I haven’t written my blog on my lunch break since my boss found out about it, but I’m very depressed today and need to off-load before I go on the issue desk for two hours this afternoon.
I spoke to my rabbi mentor last night. I mentioned my problems finding a shadchan (matchmaker) who will take me on. He asked why I need a professional shadchan, why people I know aren’t setting me up on dates informally, as is common in the frum (religious Orthodox Jewish) world. I said that I don’t know many people in the frum world: most of my family are not religious or live abroad and I don’t have many friends and most of the ones I do have are not frum. He was a bit surprised and said who do I talk to about Doctor Who and other stuff that I’m interested in and I said most of the time I don’t talk about that stuff, certainly not at shul (synagogue) or shiur (religious class), which, other than work, are the main place I see people at the moment. I said I’ve been going to this shul for two years and there are two people I’m a bit friendly with and three or four more I’m slightly friendly with and that’s it.
I don’t talk about Doctor Who from a feeling that a frum person shouldn’t be obsessed with a TV programme, although I don’t really talk about it to non-religious people either, which I guess is a legacy of being bullied about it growing up, when it was not a popular thing to like. Actually, I don’t really talk much to people about anything at all, I usually just listen for fear of saying the wrong thing, particularly in frum circles, where I’m not always sure what is permissible to show an interest in. I don’t know how to explain my mental health issues to people at shul or work who don’t have the same issues (actually someone at work has anxiety and claustrophobia, but I still haven’t said anything to her about my issues because I don’t know how to bring it up). And I certainly don’t know how to explain to a ‘normal’ person that I’m obsessed with a children’s TV programme that I have been watching since I was eight years old and which has massively informed my worldview, shaped my wider cultural interests, brought me friends and perhaps helped me to interpret my depression and Asperger’s (it’s certainly helped me to survive them). I wouldn’t know how to say this to a ‘normal’ person, even though Doctor Who is now one of the most popular programmes on British TV, let alone a frum person who sees TV as a source of impurity, something that is owned as a concession to human weakness at best, ideally not brought into the house at all.
My rabbi mentor thought that this inability to open up about myself and my interests to others was really significant and that I should concentrate on dealing with this in therapy. He felt that if I really concentrate on improving my social skills, I could be significantly better in six months. However, I know that my therapist won’t give me practical advice (she has a traditional psychodynamic outlook) and I can’t change therapists because I won’t get one who can fit with my work times or who will charge me a significantly subsidised rate (because I’m on a low income) like my current therapist. It would be a huge upheaval too.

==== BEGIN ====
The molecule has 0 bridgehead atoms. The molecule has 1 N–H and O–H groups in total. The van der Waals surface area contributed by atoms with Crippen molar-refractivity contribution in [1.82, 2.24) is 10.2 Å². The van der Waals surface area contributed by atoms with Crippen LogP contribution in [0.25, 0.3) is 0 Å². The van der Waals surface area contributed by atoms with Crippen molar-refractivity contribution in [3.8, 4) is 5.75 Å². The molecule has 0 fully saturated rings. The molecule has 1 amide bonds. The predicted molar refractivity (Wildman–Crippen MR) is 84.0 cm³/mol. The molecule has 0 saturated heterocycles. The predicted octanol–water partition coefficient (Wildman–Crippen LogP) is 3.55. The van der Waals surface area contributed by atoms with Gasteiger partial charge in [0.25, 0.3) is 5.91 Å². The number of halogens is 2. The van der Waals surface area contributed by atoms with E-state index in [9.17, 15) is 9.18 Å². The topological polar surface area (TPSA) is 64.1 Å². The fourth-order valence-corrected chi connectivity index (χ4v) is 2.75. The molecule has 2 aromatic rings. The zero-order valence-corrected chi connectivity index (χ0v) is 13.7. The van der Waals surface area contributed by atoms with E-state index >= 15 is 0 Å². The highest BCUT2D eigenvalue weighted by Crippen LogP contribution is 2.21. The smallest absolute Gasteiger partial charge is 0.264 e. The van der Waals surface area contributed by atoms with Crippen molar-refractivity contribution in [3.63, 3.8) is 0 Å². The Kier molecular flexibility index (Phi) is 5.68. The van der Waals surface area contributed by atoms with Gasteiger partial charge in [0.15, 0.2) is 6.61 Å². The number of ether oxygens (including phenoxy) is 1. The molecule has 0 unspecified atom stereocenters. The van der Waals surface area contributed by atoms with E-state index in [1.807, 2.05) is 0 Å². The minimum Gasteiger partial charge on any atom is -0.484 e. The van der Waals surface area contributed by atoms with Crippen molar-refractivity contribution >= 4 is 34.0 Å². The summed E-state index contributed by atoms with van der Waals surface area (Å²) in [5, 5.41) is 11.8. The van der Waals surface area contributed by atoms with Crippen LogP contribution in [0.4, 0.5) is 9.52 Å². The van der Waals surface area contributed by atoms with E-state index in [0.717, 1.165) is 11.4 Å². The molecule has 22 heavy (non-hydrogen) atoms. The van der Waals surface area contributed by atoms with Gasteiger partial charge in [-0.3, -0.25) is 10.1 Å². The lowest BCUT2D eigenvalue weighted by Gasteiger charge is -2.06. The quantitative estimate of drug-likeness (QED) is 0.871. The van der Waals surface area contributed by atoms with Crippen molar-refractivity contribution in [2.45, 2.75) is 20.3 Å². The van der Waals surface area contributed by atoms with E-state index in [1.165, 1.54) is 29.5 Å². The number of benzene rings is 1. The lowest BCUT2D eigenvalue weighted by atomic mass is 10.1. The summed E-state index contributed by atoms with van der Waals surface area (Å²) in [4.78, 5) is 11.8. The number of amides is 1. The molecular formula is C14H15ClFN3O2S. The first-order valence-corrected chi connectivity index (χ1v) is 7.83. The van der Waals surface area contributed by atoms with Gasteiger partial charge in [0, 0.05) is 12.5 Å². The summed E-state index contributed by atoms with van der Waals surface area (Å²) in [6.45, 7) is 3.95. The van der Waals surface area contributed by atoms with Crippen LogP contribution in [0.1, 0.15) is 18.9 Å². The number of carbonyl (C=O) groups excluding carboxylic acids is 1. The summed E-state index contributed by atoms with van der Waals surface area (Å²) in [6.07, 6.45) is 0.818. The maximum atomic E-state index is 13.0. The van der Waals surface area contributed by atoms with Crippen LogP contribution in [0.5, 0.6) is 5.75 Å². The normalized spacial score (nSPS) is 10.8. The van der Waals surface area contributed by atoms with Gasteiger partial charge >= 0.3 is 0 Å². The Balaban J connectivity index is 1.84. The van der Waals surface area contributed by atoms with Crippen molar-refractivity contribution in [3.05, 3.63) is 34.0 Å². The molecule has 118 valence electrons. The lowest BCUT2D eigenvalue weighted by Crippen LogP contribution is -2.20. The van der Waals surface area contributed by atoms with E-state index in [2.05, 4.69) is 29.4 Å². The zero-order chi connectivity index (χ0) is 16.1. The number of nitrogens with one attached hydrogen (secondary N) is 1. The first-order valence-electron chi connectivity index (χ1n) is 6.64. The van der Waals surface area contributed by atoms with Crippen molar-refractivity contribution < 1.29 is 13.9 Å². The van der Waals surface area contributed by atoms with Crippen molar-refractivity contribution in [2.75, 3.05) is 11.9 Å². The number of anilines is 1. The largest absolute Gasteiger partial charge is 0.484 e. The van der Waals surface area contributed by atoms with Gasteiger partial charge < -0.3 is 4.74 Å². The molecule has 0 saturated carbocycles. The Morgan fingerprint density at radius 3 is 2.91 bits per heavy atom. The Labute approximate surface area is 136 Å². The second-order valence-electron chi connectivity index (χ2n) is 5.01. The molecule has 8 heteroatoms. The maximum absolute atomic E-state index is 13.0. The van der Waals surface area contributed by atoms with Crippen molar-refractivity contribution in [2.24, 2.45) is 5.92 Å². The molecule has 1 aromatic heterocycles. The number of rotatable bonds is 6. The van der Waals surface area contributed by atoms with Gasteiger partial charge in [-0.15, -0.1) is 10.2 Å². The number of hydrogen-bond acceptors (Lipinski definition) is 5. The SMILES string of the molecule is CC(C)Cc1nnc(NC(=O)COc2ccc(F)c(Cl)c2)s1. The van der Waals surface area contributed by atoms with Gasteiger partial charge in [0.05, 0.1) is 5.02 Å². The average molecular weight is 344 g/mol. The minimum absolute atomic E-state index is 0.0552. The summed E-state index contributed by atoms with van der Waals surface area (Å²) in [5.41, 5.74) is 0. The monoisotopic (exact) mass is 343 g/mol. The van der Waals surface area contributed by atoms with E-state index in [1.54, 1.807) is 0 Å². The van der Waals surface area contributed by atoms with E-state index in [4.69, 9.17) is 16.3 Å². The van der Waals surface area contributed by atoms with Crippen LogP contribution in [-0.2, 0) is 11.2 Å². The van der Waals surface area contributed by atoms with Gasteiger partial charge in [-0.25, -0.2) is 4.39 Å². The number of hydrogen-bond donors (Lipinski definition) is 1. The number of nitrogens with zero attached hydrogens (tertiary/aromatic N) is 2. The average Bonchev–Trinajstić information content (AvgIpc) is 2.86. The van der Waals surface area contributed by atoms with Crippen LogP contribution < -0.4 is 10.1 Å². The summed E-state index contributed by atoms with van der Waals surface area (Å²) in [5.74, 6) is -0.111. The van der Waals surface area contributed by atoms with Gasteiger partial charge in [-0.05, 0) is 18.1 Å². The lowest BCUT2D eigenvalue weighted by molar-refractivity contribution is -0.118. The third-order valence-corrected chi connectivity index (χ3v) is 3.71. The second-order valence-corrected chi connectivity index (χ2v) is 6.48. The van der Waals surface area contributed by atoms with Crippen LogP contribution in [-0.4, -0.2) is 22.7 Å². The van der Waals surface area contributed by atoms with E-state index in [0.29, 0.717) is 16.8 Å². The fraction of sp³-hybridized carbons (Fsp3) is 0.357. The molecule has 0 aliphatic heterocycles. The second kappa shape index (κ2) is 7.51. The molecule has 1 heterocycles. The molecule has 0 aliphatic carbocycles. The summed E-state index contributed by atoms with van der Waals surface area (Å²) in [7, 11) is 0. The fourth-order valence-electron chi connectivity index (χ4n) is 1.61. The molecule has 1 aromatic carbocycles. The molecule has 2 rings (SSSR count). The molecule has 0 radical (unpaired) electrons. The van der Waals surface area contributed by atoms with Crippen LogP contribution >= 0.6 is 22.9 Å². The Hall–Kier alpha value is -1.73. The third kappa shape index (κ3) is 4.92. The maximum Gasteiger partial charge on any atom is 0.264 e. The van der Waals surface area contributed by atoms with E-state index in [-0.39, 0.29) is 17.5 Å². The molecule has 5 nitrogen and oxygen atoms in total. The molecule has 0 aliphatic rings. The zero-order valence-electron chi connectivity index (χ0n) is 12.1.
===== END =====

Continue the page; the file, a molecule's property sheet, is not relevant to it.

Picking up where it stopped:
And I didn’t even mention to my rabbi mentor the way my possible Asperger’s Syndrome stops me ‘reading’ other people and communicating effectively with them because I know my rabbi mentor is a bit sceptical about my being on the spectrum. Autistic or not, I keep quite from fear of saying the wrong thing or misunderstanding what others are saying. Nor did I say that I think the social anxiety is itself rooted in my cripplingly low self-esteem. Actually, that’s putting it mildly: I loathe and hate myself and can’t stand being me. I know that no one will care for me until I care for myself, but I don’t know how to do that and it seems wrong to try, because I don’t deserve to care for myself (as proved by the fact other people don’t love me – circular logic).
I took this conversation to mean that I shouldn’t date until I sort out my social anxiety, which I can’t see ever happening, although my sister said it wouldn’t hurt to give my profile to a matchmaking website if it’s free. As I rely on others to guide me with difficult problems due to low self-esteem and (perhaps) Aspie poor executive function (or common indecisiveness), I’m not sure what to do about that. The whole conversation seemed to be saying that I can never have the wife-children-friends-community-happiness I want until I can open up to people about myself, which I will never be able to do because I was taught as a child that my interests are childish and stupid and I shouldn’t tell other people about them and, paradoxically, that I’m an “intellectual elitist” who can’t hold a “normal” conversation and who wants to be too serious all of the time (another childhood image of myself presented to me by others). At the root of all of this is my poor self-esteem and inability to feel that I am justified in being myself. I feel I try so hard, but nothing helps and no one, even those close to me, believes I’m trying. It’s always, “But if you tried X…” when I’ve usually tried X and failed with it.
I can’t even go off the derekh (become non-religious). Even though I’ve been slipping lately with prayer and Torah study because of the depression, I still push myself. I slipped in a big way over the weekend and feel terrible because of it. My soul said “Na’aseh venishmah (We will do and we will understand)” at Sinai, it just didn’t realise that it would be given a brain that couldn’t do or understand.